English edit

 
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A quotation of French text.

Etymology edit

The obsolete sense of “quota”, from Medieval Latin quotatio, from Latin quotāre, is attested from the 15th century. The sense “fragment of verbal expression”, attested from the 17th century, may come from this source, or else from the verb quote +‎ -ation.[1]

Pronunciation edit

Noun edit

quotation (countable and uncountable, plural quotations)

  1. A fragment of a human expression that is repeated by somebody else, for example from literature or a famous speech.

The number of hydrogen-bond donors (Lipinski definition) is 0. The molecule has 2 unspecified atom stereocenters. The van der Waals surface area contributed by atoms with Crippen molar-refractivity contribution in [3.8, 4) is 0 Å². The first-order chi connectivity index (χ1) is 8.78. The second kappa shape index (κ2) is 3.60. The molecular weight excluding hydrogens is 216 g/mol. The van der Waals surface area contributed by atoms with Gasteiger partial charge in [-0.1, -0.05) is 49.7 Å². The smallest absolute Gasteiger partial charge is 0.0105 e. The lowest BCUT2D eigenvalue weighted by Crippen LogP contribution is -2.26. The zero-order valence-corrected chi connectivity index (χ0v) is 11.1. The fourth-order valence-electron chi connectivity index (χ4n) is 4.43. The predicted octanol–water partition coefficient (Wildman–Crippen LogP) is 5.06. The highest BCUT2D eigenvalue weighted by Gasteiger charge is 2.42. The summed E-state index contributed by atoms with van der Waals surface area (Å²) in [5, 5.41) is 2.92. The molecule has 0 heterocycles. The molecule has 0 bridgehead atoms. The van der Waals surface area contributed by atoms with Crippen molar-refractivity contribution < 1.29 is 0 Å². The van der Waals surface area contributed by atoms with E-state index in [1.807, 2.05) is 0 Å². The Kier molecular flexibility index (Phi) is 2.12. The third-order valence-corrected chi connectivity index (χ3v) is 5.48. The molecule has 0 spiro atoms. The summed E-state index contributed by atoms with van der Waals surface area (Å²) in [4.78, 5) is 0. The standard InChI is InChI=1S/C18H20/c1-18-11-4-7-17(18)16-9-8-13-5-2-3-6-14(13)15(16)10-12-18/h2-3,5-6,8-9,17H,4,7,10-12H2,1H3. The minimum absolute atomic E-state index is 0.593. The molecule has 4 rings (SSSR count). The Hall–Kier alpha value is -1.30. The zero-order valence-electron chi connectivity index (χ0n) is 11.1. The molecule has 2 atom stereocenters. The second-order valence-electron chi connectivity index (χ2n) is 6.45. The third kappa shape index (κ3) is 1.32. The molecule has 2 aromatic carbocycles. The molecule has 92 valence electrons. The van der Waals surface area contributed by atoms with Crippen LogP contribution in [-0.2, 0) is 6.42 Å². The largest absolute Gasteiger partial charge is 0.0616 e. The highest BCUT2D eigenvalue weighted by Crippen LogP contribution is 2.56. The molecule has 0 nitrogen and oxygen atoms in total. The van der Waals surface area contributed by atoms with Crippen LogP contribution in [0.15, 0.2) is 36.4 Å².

Synonyms: quote, cite, citation
    "Where they burn books, they will also burn people" is a famous quotation from Heinrich Heine.
  2. A price that has been quoted for buying or selling.
    Let's get a quotation for repairing the roof before we decide whether it's worth doing.
  3. The act of setting a price.
  4. (obsolete) A quota, a share.[2]

Synonyms edit

Hyponyms edit

Coordinate terms edit

(fragment of a human expression):

Derived terms edit

Translations edit

References edit

  • quotation”, in OneLook Dictionary Search.
  1. ^ Douglas Harper (2001–2024), “quotation”, in Online Etymology Dictionary.
  2. ^ Quotation”, in Webster’s Revised Unabridged Dictionary, Springfield, Mass.: G. & C. Merriam, 1913, →OCLC.